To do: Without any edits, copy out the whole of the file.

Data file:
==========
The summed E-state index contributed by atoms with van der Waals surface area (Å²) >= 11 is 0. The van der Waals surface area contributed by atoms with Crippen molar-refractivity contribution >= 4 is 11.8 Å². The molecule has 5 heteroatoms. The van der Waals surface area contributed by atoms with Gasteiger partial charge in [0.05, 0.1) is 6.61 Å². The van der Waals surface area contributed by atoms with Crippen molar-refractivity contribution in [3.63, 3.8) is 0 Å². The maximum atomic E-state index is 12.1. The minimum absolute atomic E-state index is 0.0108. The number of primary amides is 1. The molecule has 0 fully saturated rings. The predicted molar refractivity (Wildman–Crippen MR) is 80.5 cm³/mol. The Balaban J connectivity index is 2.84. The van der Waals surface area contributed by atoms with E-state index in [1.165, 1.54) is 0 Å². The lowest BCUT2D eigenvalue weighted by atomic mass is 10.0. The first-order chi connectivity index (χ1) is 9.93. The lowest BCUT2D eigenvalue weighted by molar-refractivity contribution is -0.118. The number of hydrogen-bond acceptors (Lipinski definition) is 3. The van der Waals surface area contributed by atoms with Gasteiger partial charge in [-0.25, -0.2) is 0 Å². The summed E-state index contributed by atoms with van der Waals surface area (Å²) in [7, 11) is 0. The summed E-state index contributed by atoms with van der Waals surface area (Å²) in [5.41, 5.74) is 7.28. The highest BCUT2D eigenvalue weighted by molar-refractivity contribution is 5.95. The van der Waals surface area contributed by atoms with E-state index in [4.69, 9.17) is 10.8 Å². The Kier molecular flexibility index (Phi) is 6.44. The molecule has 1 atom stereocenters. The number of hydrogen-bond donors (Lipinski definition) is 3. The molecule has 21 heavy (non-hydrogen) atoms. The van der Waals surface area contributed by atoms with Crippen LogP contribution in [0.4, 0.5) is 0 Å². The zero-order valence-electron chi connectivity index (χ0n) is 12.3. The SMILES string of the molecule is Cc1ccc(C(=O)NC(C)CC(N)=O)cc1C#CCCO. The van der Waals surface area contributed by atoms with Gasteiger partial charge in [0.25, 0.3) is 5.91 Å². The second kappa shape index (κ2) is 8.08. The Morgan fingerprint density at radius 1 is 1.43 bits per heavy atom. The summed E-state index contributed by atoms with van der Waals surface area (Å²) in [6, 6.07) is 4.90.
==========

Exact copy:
The summed E-state index contributed by atoms with van der Waals surface area (Å²) >= 11 is 0. The van der Waals surface area contributed by atoms with Crippen molar-refractivity contribution >= 4 is 11.8 Å². The molecule has 5 heteroatoms. The van der Waals surface area contributed by atoms with Gasteiger partial charge in [0.05, 0.1) is 6.61 Å². The van der Waals surface area contributed by atoms with Crippen molar-refractivity contribution in [3.63, 3.8) is 0 Å². The maximum atomic E-state index is 12.1. The minimum absolute atomic E-state index is 0.0108. The number of primary amides is 1. The molecule has 0 fully saturated rings. The predicted molar refractivity (Wildman–Crippen MR) is 80.5 cm³/mol. The Balaban J connectivity index is 2.84. The van der Waals surface area contributed by atoms with E-state index in [1.165, 1.54) is 0 Å². The lowest BCUT2D eigenvalue weighted by atomic mass is 10.0. The first-order chi connectivity index (χ1) is 9.93. The lowest BCUT2D eigenvalue weighted by molar-refractivity contribution is -0.118. The number of hydrogen-bond acceptors (Lipinski definition) is 3. The van der Waals surface area contributed by atoms with Gasteiger partial charge in [-0.25, -0.2) is 0 Å². The summed E-state index contributed by atoms with van der Waals surface area (Å²) in [7, 11) is 0. The summed E-state index contributed by atoms with van der Waals surface area (Å²) in [5.41, 5.74) is 7.28. The highest BCUT2D eigenvalue weighted by molar-refractivity contribution is 5.95. The van der Waals surface area contributed by atoms with E-state index in [4.69, 9.17) is 10.8 Å². The Kier molecular flexibility index (Phi) is 6.44. The molecule has 1 atom stereocenters. The number of hydrogen-bond donors (Lipinski definition) is 3. The molecule has 21 heavy (non-hydrogen) atoms. The van der Waals surface area contributed by atoms with Crippen LogP contribution in [0.4, 0.5) is 0 Å². The zero-order valence-electron chi connectivity index (χ0n) is 12.3. The SMILES string of the molecule is Cc1ccc(C(=O)NC(C)CC(N)=O)cc1C#CCCO. The van der Waals surface area contributed by atoms with Gasteiger partial charge in [0.25, 0.3) is 5.91 Å². The second kappa shape index (κ2) is 8.08. The Morgan fingerprint density at radius 1 is 1.43 bits per heavy atom. The summed E-state index contributed by atoms with van der Waals surface area (Å²) in [6, 6.07) is 4.90.